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City of Colorado Springs / Emergency Management / News

Prepare now for dangerous summer weather


New Emergency Preparedness and Safety Guides now available.            

With summer quickly approaching, the City of Colorado Springs Office of Emergency Management (OEM) encourages citizens to prepare now for the area's most common natural hazards: severe weather.  Governor Bill Ritter has proclaimed April 11 through 17 as SEVERE WEATHER AWARENESS WEEK in Colorado.           

To mark the season the OEM has published a new 71-page Emergency Preparedness and Safety guide to assist citizens in preparing for the inevitable storms and more.  No local tax dollars were used to create the guides.  Costs were paid with a $17,000 grant from the Federal Emergency Management Agency (FEMA) and the Colorado Division of Emergency Management State Hazard Mitigation Program.  Interested citizens can access an on-line version by visiting springsgov.com and navigating to the Office of Emergency Management Web page.  Citizens can pick up a printed copy at any of the following locations:

  • City Administration Building, 30 South Nevada Avenue
  • City Hall, 107 North Nevada Avenue, First Floor
  • Fire Department Complex, 375 Printers Parkway
  • Police Operations Center, 705 South Nevada
  • Police Department Falcon Substation, 7850 Goddard Street
  • Police Department Gold Hill Substation, 955 West Moreno Avenue
  • Police Department Sand Creek Substation, 4125 Center Park Drive
  • Police Department Stetson Hills Substation, 4110 Tutt Blvd.

Severe Weather

            Colorado Springs' most common natural hazard is severe weather.  As weather warms, powerful thunderstorms can produce lightning, heavy rain, strong winds, hail, flash flooding and even tornadoes.  A typical storm is 15 miles in diameter, and lasts approximately 30 minutes.  When these storms appear citizens should seek shelter in sturdy buildings or hardtop vehicles until the storms pass.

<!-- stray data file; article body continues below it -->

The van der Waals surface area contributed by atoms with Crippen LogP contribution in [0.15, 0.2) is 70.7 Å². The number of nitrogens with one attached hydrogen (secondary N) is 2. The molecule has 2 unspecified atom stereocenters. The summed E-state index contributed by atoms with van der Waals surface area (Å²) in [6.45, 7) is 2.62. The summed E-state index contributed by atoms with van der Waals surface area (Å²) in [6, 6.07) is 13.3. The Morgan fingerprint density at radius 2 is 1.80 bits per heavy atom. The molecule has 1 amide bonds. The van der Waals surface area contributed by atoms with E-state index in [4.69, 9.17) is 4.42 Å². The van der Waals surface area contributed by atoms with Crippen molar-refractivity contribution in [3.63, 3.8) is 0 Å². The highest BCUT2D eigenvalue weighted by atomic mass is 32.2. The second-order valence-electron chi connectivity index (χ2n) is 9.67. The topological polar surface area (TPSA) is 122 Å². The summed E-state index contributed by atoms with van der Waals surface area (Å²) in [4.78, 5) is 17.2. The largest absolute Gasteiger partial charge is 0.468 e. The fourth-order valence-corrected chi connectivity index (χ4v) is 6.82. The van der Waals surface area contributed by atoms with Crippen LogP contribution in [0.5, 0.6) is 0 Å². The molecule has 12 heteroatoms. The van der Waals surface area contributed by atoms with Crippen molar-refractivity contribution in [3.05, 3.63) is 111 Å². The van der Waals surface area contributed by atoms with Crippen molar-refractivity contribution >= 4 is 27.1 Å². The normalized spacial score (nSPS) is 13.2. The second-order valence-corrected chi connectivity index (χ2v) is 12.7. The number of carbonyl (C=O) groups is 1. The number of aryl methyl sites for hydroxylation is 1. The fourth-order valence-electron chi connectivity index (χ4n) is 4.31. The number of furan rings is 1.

Sometimes heavy rains can produce flash flooding - even in typically dry streambeds.  Runoff from our nearby mountains also can quickly cause water levels to rise to unsafe levels.  During floods citizens should immediately seek higher ground and never attempt to cross moving water either on foot or in a vehicle.  Six inches of fast moving water can knock an adult off his or her feet.  It only takes 10 inches of moving water to move a car, and two feet of water can float a vehicle.

Tornadoes, although rare in Colorado Springs, are fairly common in eastern parts of El Paso County, such as Falcon and Calhan. When a tornado is coming, citizens only a short amount of time to make life-or-death decisions.  Advance planning and quick response are the keys to surviving a tornado.  It is important to designate an area in the home as a shelter, and practice tornado drills will all residents.  Also, assemble and keep an emergency supply kit handy for quick access; and create an emergency communication plan.            

To help protect citizens during severe weather, The National Weather Service will often issue watches and warnings to alert of dangerous weather conditions.  A "watch" is issued when atmospheric conditions are present that could produce severe weather.  A "warning" means severe weather is occurring.  Tune into local broadcast media during thunderstorms for the latest news from the National Weather Service.

Severe Weather Awareness Training

The Colorado Springs Office of Emergency Management, in cooperation with the National Weather Service, is offering Severe Weather Awareness and Spotter Training on Tuesday, April 14th.  The free training will begin at 6:30 p.m. and will take place at the Stetson Hills Police Substation, 4110 Tutt Blvd.  Those interested must RSVP by contacting thomas.magnuson@noaa.gov.           

For more information, please contact the Colorado Springs Office of Emergency Management at (719) 385-5957.